Ever since I started my blog, I wanted to “republish” this small section of James Hirsch’s fair and honest book, “Cheating Destiny: Living with Diabetes.”
Hirsch writes about the many researchers, scientists, doctors and advocates who are still working on “conquering” but maybe not “curing” diabetes. Of course, money is one issue. Ronald Kahn of the Joslin Diabetes Center in Boston has tried to calculate the government’s neglect of diabetes research funding. More than 20 million Americans have diabetes, Type 1 and 2, which translates to about 7 to 8 percent of the total U.S. population.
Dr. Denise Faustman, a veteran diabetes researcher, made Wall Street Journal Headlines in 2006 in a story titled: “Confirming Hope on Diabetes: A Controversial Therapy for Diabetes Is Verified.” Her story is included in Hirsch’s book.
Consider these stats about our country’s lack of public support for a growing diabetic epidemic.
- Public spending on diabetes is about $50 per diabetic, based on 2007 financial data.
- The average cost of care per diabetic — what you spend on medicine, equipment, etc — is between $10,000 and $20,000.
- 32 percent of the nation’s Medicare budget is spent on people with diabetes.
- Since 1980, the NIH budget for diabetes has increased by 240 percent to $1.1 billion.
- NIH total expenditures have grown by 261 percent, thus the percentage allocated for diabetes has declined as the number of diabetics has doubled.
- In 2004, the NIH spent about $68 for each diabetic compared to $16,936 for each patient with West Nile virus.
“Our investment in the future, the future of all these people, amounts to less than half of one percent of what we’re spending on the disease,” Kahn told Hirsch, adding that even the tire industry spends at least 3 percent of its sales on research. “It’s simply not enough. I can’t say that if we invested ten times as much we’d move ten times faster, but we would move faster.”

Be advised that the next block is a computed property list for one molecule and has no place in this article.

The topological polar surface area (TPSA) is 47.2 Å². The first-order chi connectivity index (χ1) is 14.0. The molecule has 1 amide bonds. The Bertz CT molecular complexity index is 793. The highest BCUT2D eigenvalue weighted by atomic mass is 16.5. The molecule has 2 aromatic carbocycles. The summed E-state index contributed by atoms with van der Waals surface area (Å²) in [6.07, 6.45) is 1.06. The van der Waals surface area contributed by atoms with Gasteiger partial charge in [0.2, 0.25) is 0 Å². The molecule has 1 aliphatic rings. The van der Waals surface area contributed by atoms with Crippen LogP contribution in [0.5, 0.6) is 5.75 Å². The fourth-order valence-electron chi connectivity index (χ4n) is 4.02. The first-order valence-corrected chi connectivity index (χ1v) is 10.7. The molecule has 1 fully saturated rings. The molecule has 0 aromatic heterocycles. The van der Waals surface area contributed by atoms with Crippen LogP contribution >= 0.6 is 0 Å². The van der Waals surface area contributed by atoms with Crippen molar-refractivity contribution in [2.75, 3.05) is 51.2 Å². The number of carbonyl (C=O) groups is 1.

So why would the West Nile Virus receive more funds than Diabetes, you may ask? Hirsch contends that the perception of insulin as a kind of cure — or at least a potent remedy — has made other diseases seem to be a larger threat. Infectious diseases, in general, receive priority for government funding. That makes sense to me because government’s job is to protect us against epidemics, but it does not address the obvious lack of public funding for Type 1 diabetes, an auto immune disease that also strikes suddenly, without warning and is largely unpreventable. I could not “guard” against the Type 1 diabetes bug bite, although researchers believe that genetic and environmental factors do contribute to a person’s chances.
In today’s recessionary economic climate, I understand that taxpayers can not support every worthwhile disorder or disease. A few years ago, well about 40 years to be exact, President Richard Nixon declared a “war” on cancer and urged Americans to spend money to defeat it. Although some cancers are beatable today, I don’t think anyone would say we’ve won that war? And 40 years ago a group of angry and fired up parents formed JDRF, to raise money for better research and finding a cure for their children suffering with Type 1 diabetes.
Today, hoping for a cure is still a good thing. May is my anniversary month — I’m living 14 years with this uninvited house guest. I still believe things will get better in the near future for me and the 3 million Americans living with Type 1. However, hoping for a cure may also be unhealthy for the person living with diabetes.
As Hirsch, also a Type 1 diabetic and father of a child with the disease, correctly concludes: “If I believed (a cure) was ‘around the corner’ or five years away or even possible, it would have been easy to lapse into bad habits. Why go through the daily demands, frustrations and indignities of tight glucose management when a medical miracle would soon deliver me from my burdens? Diabetes is too taxing, too unforgiving, to hold out hope. It’s the ultimate paradox of the disease: if you have it, you have to live your life as if you’ll never be cured.”